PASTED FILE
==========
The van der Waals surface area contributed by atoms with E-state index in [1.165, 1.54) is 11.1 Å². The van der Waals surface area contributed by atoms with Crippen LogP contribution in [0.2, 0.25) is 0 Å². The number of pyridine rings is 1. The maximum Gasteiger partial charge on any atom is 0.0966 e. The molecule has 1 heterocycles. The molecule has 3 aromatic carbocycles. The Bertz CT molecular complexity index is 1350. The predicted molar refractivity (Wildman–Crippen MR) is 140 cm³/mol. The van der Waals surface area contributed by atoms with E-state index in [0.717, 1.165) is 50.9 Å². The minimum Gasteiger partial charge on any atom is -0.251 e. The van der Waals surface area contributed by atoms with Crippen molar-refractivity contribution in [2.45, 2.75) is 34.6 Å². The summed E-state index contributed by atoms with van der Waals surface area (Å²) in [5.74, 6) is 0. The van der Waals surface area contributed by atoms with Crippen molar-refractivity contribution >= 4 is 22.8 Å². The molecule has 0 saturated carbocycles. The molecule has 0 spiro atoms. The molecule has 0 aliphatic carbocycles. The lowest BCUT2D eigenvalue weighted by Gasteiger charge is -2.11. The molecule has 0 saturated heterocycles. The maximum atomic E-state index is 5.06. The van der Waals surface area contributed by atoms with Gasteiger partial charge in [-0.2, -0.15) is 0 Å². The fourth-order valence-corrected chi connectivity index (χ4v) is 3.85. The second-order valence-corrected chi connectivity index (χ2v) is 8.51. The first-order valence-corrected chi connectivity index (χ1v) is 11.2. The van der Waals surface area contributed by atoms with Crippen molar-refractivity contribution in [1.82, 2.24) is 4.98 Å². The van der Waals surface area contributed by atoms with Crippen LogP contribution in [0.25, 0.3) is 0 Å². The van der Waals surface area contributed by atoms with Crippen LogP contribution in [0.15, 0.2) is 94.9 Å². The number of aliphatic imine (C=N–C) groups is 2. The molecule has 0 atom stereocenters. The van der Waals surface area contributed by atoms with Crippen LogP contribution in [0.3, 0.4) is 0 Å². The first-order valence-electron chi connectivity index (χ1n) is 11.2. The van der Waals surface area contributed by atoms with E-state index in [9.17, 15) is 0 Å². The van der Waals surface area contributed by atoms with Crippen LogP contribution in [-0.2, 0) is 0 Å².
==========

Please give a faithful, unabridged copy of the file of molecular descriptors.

The van der Waals surface area contributed by atoms with E-state index in [1.165, 1.54) is 11.1 Å². The van der Waals surface area contributed by atoms with Crippen LogP contribution in [0.2, 0.25) is 0 Å². The number of pyridine rings is 1. The maximum Gasteiger partial charge on any atom is 0.0966 e. The molecule has 1 heterocycles. The molecule has 3 aromatic carbocycles. The Bertz CT molecular complexity index is 1350. The predicted molar refractivity (Wildman–Crippen MR) is 140 cm³/mol. The van der Waals surface area contributed by atoms with E-state index in [0.717, 1.165) is 50.9 Å². The minimum Gasteiger partial charge on any atom is -0.251 e. The van der Waals surface area contributed by atoms with Crippen molar-refractivity contribution in [2.45, 2.75) is 34.6 Å². The summed E-state index contributed by atoms with van der Waals surface area (Å²) in [5.74, 6) is 0. The van der Waals surface area contributed by atoms with Crippen molar-refractivity contribution >= 4 is 22.8 Å². The molecule has 0 saturated carbocycles. The molecule has 0 spiro atoms. The molecule has 0 aliphatic carbocycles. The lowest BCUT2D eigenvalue weighted by Gasteiger charge is -2.11. The molecule has 0 saturated heterocycles. The maximum atomic E-state index is 5.06. The van der Waals surface area contributed by atoms with Gasteiger partial charge in [-0.2, -0.15) is 0 Å². The fourth-order valence-corrected chi connectivity index (χ4v) is 3.85. The second-order valence-corrected chi connectivity index (χ2v) is 8.51. The first-order valence-corrected chi connectivity index (χ1v) is 11.2. The van der Waals surface area contributed by atoms with Crippen molar-refractivity contribution in [1.82, 2.24) is 4.98 Å². The van der Waals surface area contributed by atoms with Crippen LogP contribution in [0.25, 0.3) is 0 Å². The van der Waals surface area contributed by atoms with Crippen LogP contribution in [0.15, 0.2) is 94.9 Å². The number of aliphatic imine (C=N–C) groups is 2. The molecule has 0 atom stereocenters. The van der Waals surface area contributed by atoms with Crippen LogP contribution in [0.3, 0.4) is 0 Å². The first-order valence-electron chi connectivity index (χ1n) is 11.2. The van der Waals surface area contributed by atoms with E-state index in [9.17, 15) is 0 Å². The van der Waals surface area contributed by atoms with Crippen LogP contribution in [-0.2, 0) is 0 Å².